If you needed any reassurance as to why A-Rod wasn’t up to par in the post-season, the doctor, Dr. Bryan Kelly, who’s set to perform surgery on the All-Star third baseman says that his dramatic fall-off was most certainly associated with his ailing hip and in fact, he’s quite “surprised A-Rod was able to play at all with a hip that looked like that.” He goes on to say, “Most people would not be able to play with a hip function like this and the imaging that looked like his,” he told the New York Post.
As you are well aware, the Yankees announced last month that A-Rod was in need of surgery on his hip to repair a torn labrum and bone impingement, and we previously expected to undergo the procedure in mid-January, but as the NY Post reports now—it is being re-scheduled to the next two-four weeks:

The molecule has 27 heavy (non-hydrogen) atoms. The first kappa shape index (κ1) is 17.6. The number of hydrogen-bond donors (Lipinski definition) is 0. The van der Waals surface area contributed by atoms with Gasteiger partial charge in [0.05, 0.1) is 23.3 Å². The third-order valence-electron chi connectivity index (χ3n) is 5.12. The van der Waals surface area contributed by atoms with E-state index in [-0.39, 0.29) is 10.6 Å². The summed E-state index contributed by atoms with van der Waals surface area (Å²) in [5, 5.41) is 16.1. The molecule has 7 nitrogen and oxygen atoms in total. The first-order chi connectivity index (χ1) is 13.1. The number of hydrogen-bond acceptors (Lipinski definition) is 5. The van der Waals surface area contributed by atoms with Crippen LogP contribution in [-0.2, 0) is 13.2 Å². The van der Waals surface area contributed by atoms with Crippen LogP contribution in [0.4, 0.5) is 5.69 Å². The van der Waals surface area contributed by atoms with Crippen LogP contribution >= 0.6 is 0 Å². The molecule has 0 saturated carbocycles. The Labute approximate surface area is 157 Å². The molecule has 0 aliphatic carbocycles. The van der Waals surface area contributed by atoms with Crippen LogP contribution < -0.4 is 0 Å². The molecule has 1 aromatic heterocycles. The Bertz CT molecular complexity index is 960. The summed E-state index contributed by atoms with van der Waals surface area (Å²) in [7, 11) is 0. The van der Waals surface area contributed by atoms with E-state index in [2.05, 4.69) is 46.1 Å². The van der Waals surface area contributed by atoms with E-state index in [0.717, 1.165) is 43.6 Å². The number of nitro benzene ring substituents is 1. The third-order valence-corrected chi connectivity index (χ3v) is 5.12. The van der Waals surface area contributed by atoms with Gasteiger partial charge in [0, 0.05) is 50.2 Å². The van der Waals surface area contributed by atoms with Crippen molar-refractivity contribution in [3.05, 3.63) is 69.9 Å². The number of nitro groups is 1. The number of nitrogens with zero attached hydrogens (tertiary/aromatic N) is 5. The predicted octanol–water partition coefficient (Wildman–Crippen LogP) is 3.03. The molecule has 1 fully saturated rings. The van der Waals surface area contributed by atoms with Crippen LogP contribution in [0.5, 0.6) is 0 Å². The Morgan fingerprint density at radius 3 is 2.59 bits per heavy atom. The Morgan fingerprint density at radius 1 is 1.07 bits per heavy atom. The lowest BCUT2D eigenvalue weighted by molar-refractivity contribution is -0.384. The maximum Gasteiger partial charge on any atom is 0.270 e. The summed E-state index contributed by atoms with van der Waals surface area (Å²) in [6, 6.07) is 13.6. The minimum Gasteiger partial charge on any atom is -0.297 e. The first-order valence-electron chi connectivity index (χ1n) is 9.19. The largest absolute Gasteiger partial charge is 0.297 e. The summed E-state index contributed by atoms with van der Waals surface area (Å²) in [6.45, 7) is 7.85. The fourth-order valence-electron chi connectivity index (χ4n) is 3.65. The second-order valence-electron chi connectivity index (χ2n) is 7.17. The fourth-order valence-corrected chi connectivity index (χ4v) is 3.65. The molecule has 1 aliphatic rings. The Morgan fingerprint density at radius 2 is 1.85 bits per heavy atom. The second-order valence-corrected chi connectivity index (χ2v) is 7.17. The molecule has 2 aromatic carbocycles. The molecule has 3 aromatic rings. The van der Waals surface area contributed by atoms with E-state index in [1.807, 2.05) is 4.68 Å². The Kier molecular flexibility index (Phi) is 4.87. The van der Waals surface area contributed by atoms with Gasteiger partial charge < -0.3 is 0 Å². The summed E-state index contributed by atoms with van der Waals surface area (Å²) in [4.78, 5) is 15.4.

A-Rod hit .272 with 18 home runs and 57 RBIs in 2012. He drew the ire of Yankees fans during a postseason that included poor play, benchings and a flirting controversy at Yankee Stadium.
Kelly said A-Rod’s ability to hit high-speed pitches, with “zero degrees of motion through his hip,” became a “mechanical impossibility.”
“He was not able to play at the level he needed to, directly as a result of the injury he has,” he told the Post. “I looked at the pictures, and there is no doubt the injury was what caused the reduction of performance.”
Kelly attributed the injury to a combination of hereditary and developmental factors — not A-Rod’s admitted steroid use.
“I can say with 100 percent certainty this is not a steroid injury at all,” said Kelly. “This is a mechanical injury, and mechanics are something you are born with.”